Currently Being ModeratedApr 7, 2012 12:27 PM (in response to Kappy)
Kappy, while true for trojans, this one has morphed to take advantage of a Java vulnerability that has been open for a few months in OS X, and does not require the user do anything in order to install. It's been called a "drive-by-download" attack that does not fool the user or try to trick him, and as such has changed from being a true "trojan horse" malware.
As for Java applications, I'm not sure of a way to list them all, but you can disable Java in the Java Preferences utility and then try opening your programs to see which ones give you and error about requiring Java, and catalogue them that way.
Currently Being ModeratedApr 7, 2012 12:44 PM (in response to MacinNW_Brent)
Is there way to tell which apps use Java, similiar to checking System Information?
Good question. There isn't as easy a way as that, but there is a crude way.
Launch the Terminal application in any of the following ways:
☞ Enter the first few letters of its name into a Spotlight search. Select it in the results (it should be at the top.)
☞ In the Finder, select Go ▹ Utilities from the menu bar, or press the key combination shift-command-U. The application is in the folder that opens.
☞ If you’re running Mac OS X 10.7 or later, open LaunchPad. Click Utilities, then Terminal in the page that opens.
Drag or copy — do not type — the following line into the Terminal window, then press return:
find /Applications -type f -name *.jar
All the applications that are listed in the output have Java components.
Currently Being ModeratedApr 7, 2012 12:45 PM (in response to MacinNW_Brent)
Kappy, you are not being helpful. And I am not overthinking it.
Apple has stated that they are moving away from Java. And for a clean install of 10.7, the default is not to install Java.
I want to turn off Java, but apparently I have some apps that use Java. I would like to easily find out which ones I may need to replace. Very similar to the situation when moving to 10.7, when every one was trying to figure out which apps they used would have to be replaced.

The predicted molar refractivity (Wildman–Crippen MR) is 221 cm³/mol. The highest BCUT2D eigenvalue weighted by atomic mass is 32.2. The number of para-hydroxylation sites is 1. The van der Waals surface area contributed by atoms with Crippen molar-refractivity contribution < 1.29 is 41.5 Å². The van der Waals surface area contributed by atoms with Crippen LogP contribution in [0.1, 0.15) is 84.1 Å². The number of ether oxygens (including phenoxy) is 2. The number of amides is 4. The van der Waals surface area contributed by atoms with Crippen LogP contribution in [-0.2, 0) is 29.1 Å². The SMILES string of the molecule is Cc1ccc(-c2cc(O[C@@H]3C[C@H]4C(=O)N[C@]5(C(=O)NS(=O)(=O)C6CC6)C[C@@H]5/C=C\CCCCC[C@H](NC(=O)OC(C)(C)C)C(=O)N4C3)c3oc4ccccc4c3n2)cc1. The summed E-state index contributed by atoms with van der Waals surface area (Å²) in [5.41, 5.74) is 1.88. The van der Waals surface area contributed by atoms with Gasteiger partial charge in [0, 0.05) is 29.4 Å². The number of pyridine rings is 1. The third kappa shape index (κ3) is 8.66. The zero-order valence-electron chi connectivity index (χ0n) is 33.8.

Currently Being ModeratedApr 7, 2012 1:01 PM (in response to Linc Davis)
Thank you Linc. That was the answer.
And the results were: Adobe Bridge CS3 with 4 votes, Callpod Keeper (as I knew) with about a dozen votes, Evernote with one vote, LibreOffice (had about 100 votes), OpenOffice (with a couple of dozen), and Stanza tying for last place with one vote.
Since I hardly ever use LibreOffice, OpenOffice, Adobe Bridge, and Stanza, I'm pretty happy. I'm a little upset with Evernote since I just got it. But Callpod Keeper, my password safe makes me very upset. Its funciton is critical to me and I hate moving to another one.
Currently Being ModeratedApr 7, 2012 1:04 PM (in response to Kappy)
The "drive-by" aspect means people just need to be redirected to a site containing the malicious java applet, and then provided their systems are not patched the applet will break the Java sandbox and execute the malware downloader. While in some cases it might be obvious that the applet has run or "something" has happened, in other cases a person might just see a Web page (or a blank one) they didnt intend and close it, not thinking twice about it, but not realizing they've been infected.
Currently Being ModeratedApr 7, 2012 1:10 PM (in response to Linc Davis)
Linc, I forgot to say thank you for including the Terminal command. While I can find the Terminal window, I am not a regular user and so leery to type in a line like that. You hit the right skill level in your solution.
Currently Being ModeratedApr 7, 2012 1:10 PM (in response to Topher Kessler)
Still sounds like practical user diligence to avoid sites that would result in the redirect is the most effective way to avoid the issue.
I know in my situation I have Java enabled, I have Adobe Flash installed, etc. but I'm careful to avoid unfamiliar websites. So far I haven't been infected explicitly or implicitly.
This might become a more malicious issue if the trojan turns into a full-fledged virus.
Currently Being ModeratedApr 7, 2012 1:18 PM (in response to Kappy)
Very true, but then again such Web-based attacks have in the past resulted in even legitimate sites like MSN resulting in the MacDefender popups. Those were easier to track, but this being a more subtle attack makes it harder to determin where the attack originated.
It would be much harder for the malware to develop into a virus that infects files, executes, and spreads itself. I dont see much avenue for this happening in OS X, but I guess somehow it might be possible; however, that's a bit of speculation (where anything could be possible if you think about it long enough ).